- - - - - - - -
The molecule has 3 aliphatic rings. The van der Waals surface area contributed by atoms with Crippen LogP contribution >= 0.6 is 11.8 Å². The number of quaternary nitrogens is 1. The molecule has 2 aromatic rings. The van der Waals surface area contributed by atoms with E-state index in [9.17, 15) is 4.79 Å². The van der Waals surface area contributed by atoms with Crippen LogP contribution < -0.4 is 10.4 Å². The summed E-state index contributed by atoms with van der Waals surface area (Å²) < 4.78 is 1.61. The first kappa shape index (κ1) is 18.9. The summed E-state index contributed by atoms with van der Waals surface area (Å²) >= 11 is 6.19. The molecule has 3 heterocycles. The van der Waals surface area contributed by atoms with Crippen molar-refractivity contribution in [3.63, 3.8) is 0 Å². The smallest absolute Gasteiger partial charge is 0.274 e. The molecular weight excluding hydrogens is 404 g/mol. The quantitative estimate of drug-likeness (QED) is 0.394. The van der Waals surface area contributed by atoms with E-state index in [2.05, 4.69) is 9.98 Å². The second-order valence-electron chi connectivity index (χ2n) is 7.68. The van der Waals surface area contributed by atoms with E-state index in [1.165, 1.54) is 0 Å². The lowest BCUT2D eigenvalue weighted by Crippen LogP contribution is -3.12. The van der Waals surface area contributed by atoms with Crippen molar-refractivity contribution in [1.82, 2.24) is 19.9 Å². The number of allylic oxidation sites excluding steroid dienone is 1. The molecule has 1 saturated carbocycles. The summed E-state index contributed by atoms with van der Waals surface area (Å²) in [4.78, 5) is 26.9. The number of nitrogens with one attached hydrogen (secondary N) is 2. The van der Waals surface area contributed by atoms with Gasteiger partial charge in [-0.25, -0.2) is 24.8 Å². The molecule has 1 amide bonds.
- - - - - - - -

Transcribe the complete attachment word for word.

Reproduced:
The molecule has 3 aliphatic rings. The van der Waals surface area contributed by atoms with Crippen LogP contribution >= 0.6 is 11.8 Å². The number of quaternary nitrogens is 1. The molecule has 2 aromatic rings. The van der Waals surface area contributed by atoms with E-state index in [9.17, 15) is 4.79 Å². The van der Waals surface area contributed by atoms with Crippen LogP contribution < -0.4 is 10.4 Å². The summed E-state index contributed by atoms with van der Waals surface area (Å²) < 4.78 is 1.61. The first kappa shape index (κ1) is 18.9. The summed E-state index contributed by atoms with van der Waals surface area (Å²) >= 11 is 6.19. The molecule has 3 heterocycles. The van der Waals surface area contributed by atoms with Crippen molar-refractivity contribution in [3.63, 3.8) is 0 Å². The smallest absolute Gasteiger partial charge is 0.274 e. The molecular weight excluding hydrogens is 404 g/mol. The quantitative estimate of drug-likeness (QED) is 0.394. The van der Waals surface area contributed by atoms with E-state index in [2.05, 4.69) is 9.98 Å². The second-order valence-electron chi connectivity index (χ2n) is 7.68. The van der Waals surface area contributed by atoms with E-state index in [1.165, 1.54) is 0 Å². The lowest BCUT2D eigenvalue weighted by Crippen LogP contribution is -3.12. The van der Waals surface area contributed by atoms with Crippen molar-refractivity contribution in [1.82, 2.24) is 19.9 Å². The number of allylic oxidation sites excluding steroid dienone is 1. The molecule has 1 saturated carbocycles. The summed E-state index contributed by atoms with van der Waals surface area (Å²) in [4.78, 5) is 26.9. The number of nitrogens with one attached hydrogen (secondary N) is 2. The van der Waals surface area contributed by atoms with Gasteiger partial charge in [-0.25, -0.2) is 24.8 Å². The molecule has 1 amide bonds.